13      It must be pointed out, in this regard, that the actual wording of Article 15(5) of the Sixth Directive, which contains a reference to Article 15(4)(a), covers the hiring of vessels used for navigation on the high seas and carrying passengers for reward or used for the purpose of commercial, industrial or fishing activities. In order for such a hiring service to be capable of exemption under that provision, the lessee of the vessel concerned must use it for an economic activity.

14      It follows that if, as in the main proceedings, the vessel is leased to persons who use it exclusively for leisure purposes and not for financial gain, outside the sphere of any economic activity, the hire service does not meet the explicit conditions for VAT exemption set out in Article 15(5) of the Sixth Directive.

15      Furthermore, it should be pointed out that Article 15(5) of the Sixth Directive also exempts, in a reference to Article 15(4)(b), the leasing of vessels for rescue or assistance at sea, or for inshore fishing, with the exception, for the latter, of ships’ provisions. However, the situations contemplated by these provisions are clearly irrelevant to the facts at issue in the main proceedings.

16      Moreover, the interpretation set out in paragraphs 13 and 14 of this judgment is corroborated by the objective of the exemption scheme set out in Article 15 of the Sixth Directive, which, in relation to exports and like transactions and international transport, is to respect the principle that the relevant goods or services should be taxed at their place of destination (see Case C-97/06 Navicon [2007] ECR I-8755, paragraph 29).

17      Under those conditions, the exemption set out in Article 15(5) of the Sixth Directive cannot benefit vessel-hire services for charterers who intend to use the vessel strictly for private purposes, as final consumers.

18      It should also be pointed out that the Explanatory Memorandum to the proposal for the Sixth Council Directive on the harmonisation of the laws of the Member States relating to turnover taxes – Common system of value added tax: uniform basis of assessment, which was submitted by the Commission of the European Communities to the Council of the European Communities on 29 June 1973, explicitly states that pleasure boats are excluded from the exemption set out in Article 15(5) of that directive and that services supplied for final consumption relating to such boats must be subject to VAT. That memorandum confirms that hire services for vessels supplied to final consumers who intend to use them for leisure or pleasure purposes are excluded from the scope of that exemption.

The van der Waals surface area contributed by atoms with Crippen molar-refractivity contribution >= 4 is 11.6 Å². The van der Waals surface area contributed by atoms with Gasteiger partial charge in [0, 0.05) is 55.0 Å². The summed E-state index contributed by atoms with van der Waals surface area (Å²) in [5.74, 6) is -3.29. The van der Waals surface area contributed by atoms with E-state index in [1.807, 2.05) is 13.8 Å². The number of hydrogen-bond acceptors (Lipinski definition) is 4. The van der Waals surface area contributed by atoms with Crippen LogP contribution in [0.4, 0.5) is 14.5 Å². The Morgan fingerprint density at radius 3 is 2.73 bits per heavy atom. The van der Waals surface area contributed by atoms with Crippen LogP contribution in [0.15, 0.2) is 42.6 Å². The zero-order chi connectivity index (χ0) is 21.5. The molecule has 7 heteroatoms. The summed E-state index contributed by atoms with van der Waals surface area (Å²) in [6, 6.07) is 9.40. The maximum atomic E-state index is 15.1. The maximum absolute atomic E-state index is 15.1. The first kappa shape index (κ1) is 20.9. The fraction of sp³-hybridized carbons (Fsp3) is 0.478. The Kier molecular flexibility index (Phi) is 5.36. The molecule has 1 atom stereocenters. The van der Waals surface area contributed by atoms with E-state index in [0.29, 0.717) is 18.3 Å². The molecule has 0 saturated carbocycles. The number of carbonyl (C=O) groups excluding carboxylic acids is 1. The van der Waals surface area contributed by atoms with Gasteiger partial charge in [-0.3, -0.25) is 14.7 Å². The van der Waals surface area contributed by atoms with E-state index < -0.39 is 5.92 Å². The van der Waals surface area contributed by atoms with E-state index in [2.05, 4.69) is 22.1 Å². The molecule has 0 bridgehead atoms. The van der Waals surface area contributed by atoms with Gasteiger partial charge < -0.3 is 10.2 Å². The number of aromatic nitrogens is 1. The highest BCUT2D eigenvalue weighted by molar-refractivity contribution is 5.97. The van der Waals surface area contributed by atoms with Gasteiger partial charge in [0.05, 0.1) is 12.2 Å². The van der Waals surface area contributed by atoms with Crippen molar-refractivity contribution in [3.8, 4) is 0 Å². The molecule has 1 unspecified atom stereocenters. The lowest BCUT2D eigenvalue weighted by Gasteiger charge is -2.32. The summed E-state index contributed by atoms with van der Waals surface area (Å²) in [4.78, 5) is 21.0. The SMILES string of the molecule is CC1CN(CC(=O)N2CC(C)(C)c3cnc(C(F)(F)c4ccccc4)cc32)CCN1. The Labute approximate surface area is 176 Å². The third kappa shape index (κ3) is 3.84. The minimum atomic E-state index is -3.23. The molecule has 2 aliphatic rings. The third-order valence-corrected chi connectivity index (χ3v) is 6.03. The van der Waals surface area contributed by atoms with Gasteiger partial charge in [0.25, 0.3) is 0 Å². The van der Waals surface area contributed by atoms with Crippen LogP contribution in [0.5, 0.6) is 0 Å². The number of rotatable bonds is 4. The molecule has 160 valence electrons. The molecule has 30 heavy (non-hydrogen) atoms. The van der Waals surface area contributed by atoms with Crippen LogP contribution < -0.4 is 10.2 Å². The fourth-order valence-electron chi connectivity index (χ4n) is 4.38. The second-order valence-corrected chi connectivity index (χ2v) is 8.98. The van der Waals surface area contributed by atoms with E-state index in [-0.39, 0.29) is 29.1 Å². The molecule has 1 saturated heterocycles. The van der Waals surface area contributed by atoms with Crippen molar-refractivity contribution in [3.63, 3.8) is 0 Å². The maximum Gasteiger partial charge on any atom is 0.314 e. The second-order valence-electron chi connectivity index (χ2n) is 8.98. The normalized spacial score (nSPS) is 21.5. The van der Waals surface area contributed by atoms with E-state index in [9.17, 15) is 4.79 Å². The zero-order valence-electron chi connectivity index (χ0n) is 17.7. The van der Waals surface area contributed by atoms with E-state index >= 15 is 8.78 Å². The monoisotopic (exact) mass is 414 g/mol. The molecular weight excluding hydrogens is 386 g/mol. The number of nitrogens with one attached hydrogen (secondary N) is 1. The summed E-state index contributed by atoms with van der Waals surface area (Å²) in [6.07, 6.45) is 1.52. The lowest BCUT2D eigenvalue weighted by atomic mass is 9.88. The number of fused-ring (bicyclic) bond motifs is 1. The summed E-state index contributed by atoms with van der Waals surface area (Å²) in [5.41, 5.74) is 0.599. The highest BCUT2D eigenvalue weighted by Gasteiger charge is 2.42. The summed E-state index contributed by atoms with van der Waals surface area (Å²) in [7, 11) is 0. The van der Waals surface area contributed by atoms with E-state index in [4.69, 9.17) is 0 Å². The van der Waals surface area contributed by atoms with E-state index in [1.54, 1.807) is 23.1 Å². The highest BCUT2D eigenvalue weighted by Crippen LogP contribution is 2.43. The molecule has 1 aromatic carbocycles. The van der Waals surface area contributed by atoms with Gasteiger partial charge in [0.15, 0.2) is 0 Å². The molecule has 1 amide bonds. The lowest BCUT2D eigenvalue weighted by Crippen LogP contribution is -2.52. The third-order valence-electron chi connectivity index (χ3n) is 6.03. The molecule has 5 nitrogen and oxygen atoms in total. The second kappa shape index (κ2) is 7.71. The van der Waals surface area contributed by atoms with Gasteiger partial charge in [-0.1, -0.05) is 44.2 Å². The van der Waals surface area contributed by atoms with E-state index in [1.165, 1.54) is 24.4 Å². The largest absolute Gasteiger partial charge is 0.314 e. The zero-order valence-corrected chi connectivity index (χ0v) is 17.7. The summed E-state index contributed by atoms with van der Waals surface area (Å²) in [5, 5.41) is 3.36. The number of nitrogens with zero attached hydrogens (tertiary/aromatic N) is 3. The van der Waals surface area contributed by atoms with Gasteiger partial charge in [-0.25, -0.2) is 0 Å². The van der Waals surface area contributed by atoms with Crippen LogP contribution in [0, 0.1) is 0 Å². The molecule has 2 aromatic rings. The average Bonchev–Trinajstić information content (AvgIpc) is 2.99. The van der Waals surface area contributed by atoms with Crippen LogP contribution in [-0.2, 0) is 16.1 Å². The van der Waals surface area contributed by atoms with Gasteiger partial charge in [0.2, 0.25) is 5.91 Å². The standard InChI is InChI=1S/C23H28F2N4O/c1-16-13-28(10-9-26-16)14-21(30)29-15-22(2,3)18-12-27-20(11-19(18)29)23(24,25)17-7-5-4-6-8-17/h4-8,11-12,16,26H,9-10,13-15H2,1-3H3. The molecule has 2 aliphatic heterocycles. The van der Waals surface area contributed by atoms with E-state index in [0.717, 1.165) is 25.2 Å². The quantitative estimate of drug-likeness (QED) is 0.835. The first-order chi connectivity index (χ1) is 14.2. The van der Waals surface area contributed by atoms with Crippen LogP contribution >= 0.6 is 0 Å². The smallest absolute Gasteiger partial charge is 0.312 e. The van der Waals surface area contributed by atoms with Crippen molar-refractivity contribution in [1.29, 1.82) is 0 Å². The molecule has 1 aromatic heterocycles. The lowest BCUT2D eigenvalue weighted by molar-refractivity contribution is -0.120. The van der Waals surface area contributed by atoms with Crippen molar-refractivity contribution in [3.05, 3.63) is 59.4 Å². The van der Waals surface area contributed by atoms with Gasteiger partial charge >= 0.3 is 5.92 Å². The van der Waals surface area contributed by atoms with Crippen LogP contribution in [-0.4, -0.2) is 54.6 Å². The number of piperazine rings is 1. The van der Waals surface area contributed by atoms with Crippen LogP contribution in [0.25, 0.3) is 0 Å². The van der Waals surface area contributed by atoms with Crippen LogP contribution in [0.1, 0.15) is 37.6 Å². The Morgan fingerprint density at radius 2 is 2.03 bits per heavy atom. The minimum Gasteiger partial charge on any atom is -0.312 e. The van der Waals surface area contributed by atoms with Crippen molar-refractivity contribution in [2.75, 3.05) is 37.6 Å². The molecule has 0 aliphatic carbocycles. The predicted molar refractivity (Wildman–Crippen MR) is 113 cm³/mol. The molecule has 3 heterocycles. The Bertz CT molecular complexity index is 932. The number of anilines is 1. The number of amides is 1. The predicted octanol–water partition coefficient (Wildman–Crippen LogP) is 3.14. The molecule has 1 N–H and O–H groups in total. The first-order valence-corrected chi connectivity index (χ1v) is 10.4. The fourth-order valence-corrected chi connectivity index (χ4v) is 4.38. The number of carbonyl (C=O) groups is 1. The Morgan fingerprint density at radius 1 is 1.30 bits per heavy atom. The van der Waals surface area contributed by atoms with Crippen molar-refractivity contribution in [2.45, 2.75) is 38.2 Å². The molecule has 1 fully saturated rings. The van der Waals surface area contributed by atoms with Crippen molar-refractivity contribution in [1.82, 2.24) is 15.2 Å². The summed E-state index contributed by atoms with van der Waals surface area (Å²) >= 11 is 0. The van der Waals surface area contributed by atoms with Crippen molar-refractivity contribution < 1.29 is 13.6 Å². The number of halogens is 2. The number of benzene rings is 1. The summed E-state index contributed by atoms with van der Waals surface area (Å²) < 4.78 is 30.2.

19      Furthermore, according to settled case-law, VAT exemptions must be interpreted strictly, since they constitute exceptions to the general principle that turnover tax is to be levied on each service supplied for consideration by a taxable person (see, inter alia, Case C-185/89 Velker International Oil Company [1990] ECR I-2561, paragraph 19, and Joined Cases C-181/04 to C-183/04 Elmeka [2006] ECR I‑8167, paragraph 15).

20      Furthermore, the interpretation set out in paragraphs 13 and 14 of this judgment cannot be challenged by the classification in national law of the services at issue in the main proceedings, which has no bearing on the answer which must be given to the question referred by the national court. It follows from the case-law of the Court and, in particular, from paragraphs 27 and 28 of the Navicon judgment, which related, specifically, to the interpretation of Article 15(5) of the Sixth Directive, that whether a specific transaction is subject to or exempt from VAT cannot depend on its classification in national law. According to settled case-law, although, as set out in the introductory sentence of Article 15, the Member States are to lay down the conditions for exemptions in order to ensure correct and straightforward application of those exemptions and to prevent any possible evasion, avoidance or abuse, those conditions cannot affect the definition of the subject-matter of the exemptions envisaged.

21      In the light of all of the foregoing, the answer to the question referred must be that Article 15(5) of the Sixth Directive is to be interpreted as meaning that the exemption from VAT provided for by that provision does not apply to services consisting of making a vessel available, for reward, with a crew, to natural persons for purposes of leisure travel on the high seas.

 Costs

22      Since these proceedings are, for the parties to the main proceedings, a step in the action pending before the national court, the decision on costs is a matter for that court. Costs incurred in submitting observations to the Court, other than the costs of those parties, are not recoverable.

On those grounds, the Court (Third Chamber) hereby rules:

Article 15(5) of Sixth Council Directive 77/388/EEC of 17 May 1977 on the harmonisation of the laws of the Member States relating to turnover taxes – Common system of value added tax: uniform basis of assessment, as amended by Council Directive 91/680/EEC of 16 December 1991, must be interpreted as meaning that the exemption from value added tax provided for by that provision does not apply to services consisting of making a vessel available, for reward, with a crew, to natural persons for purposes of leisure travel on the high seas.

[Signatures]


* Language of the case: French.

Top